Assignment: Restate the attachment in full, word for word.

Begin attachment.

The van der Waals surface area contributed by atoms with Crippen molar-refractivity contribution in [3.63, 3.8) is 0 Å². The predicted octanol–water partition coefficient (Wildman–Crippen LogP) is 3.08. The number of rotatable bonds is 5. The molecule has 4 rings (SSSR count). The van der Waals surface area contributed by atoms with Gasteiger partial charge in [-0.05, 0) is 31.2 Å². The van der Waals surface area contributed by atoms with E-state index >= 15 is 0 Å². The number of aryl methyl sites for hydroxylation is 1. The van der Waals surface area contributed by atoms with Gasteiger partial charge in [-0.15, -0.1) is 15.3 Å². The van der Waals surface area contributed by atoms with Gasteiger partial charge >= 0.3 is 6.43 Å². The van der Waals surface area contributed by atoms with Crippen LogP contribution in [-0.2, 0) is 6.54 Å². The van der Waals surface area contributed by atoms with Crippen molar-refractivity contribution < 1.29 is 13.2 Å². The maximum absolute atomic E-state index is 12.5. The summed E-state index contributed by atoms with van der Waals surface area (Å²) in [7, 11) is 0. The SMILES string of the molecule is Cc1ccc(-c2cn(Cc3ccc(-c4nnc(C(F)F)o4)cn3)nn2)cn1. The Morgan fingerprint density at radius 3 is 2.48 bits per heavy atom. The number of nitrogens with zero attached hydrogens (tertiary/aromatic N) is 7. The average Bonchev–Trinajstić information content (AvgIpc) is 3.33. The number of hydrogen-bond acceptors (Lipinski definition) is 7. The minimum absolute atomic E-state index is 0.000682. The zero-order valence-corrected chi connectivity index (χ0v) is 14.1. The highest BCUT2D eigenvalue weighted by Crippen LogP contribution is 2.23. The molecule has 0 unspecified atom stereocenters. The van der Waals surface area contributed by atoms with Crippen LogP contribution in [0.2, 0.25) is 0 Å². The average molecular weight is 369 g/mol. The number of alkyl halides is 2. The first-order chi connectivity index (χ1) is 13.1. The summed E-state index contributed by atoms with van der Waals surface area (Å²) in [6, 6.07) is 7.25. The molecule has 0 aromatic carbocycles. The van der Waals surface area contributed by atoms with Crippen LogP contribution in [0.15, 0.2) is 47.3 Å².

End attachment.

The van der Waals surface area contributed by atoms with Crippen molar-refractivity contribution in [3.63, 3.8) is 0 Å². The predicted octanol–water partition coefficient (Wildman–Crippen LogP) is 3.08. The number of rotatable bonds is 5. The molecule has 4 rings (SSSR count). The van der Waals surface area contributed by atoms with Gasteiger partial charge in [-0.05, 0) is 31.2 Å². The van der Waals surface area contributed by atoms with E-state index >= 15 is 0 Å². The number of aryl methyl sites for hydroxylation is 1. The van der Waals surface area contributed by atoms with Gasteiger partial charge in [-0.15, -0.1) is 15.3 Å². The van der Waals surface area contributed by atoms with Gasteiger partial charge >= 0.3 is 6.43 Å². The van der Waals surface area contributed by atoms with Crippen LogP contribution in [-0.2, 0) is 6.54 Å². The van der Waals surface area contributed by atoms with Crippen molar-refractivity contribution < 1.29 is 13.2 Å². The maximum absolute atomic E-state index is 12.5. The summed E-state index contributed by atoms with van der Waals surface area (Å²) in [7, 11) is 0. The SMILES string of the molecule is Cc1ccc(-c2cn(Cc3ccc(-c4nnc(C(F)F)o4)cn3)nn2)cn1. The Morgan fingerprint density at radius 3 is 2.48 bits per heavy atom. The number of nitrogens with zero attached hydrogens (tertiary/aromatic N) is 7. The average Bonchev–Trinajstić information content (AvgIpc) is 3.33. The number of hydrogen-bond acceptors (Lipinski definition) is 7. The minimum absolute atomic E-state index is 0.000682. The zero-order valence-corrected chi connectivity index (χ0v) is 14.1. The highest BCUT2D eigenvalue weighted by Crippen LogP contribution is 2.23. The molecule has 0 unspecified atom stereocenters. The van der Waals surface area contributed by atoms with Crippen LogP contribution in [0.2, 0.25) is 0 Å². The average molecular weight is 369 g/mol. The number of alkyl halides is 2. The first-order chi connectivity index (χ1) is 13.1. The summed E-state index contributed by atoms with van der Waals surface area (Å²) in [6, 6.07) is 7.25. The molecule has 0 aromatic carbocycles. The van der Waals surface area contributed by atoms with Crippen LogP contribution in [0.15, 0.2) is 47.3 Å².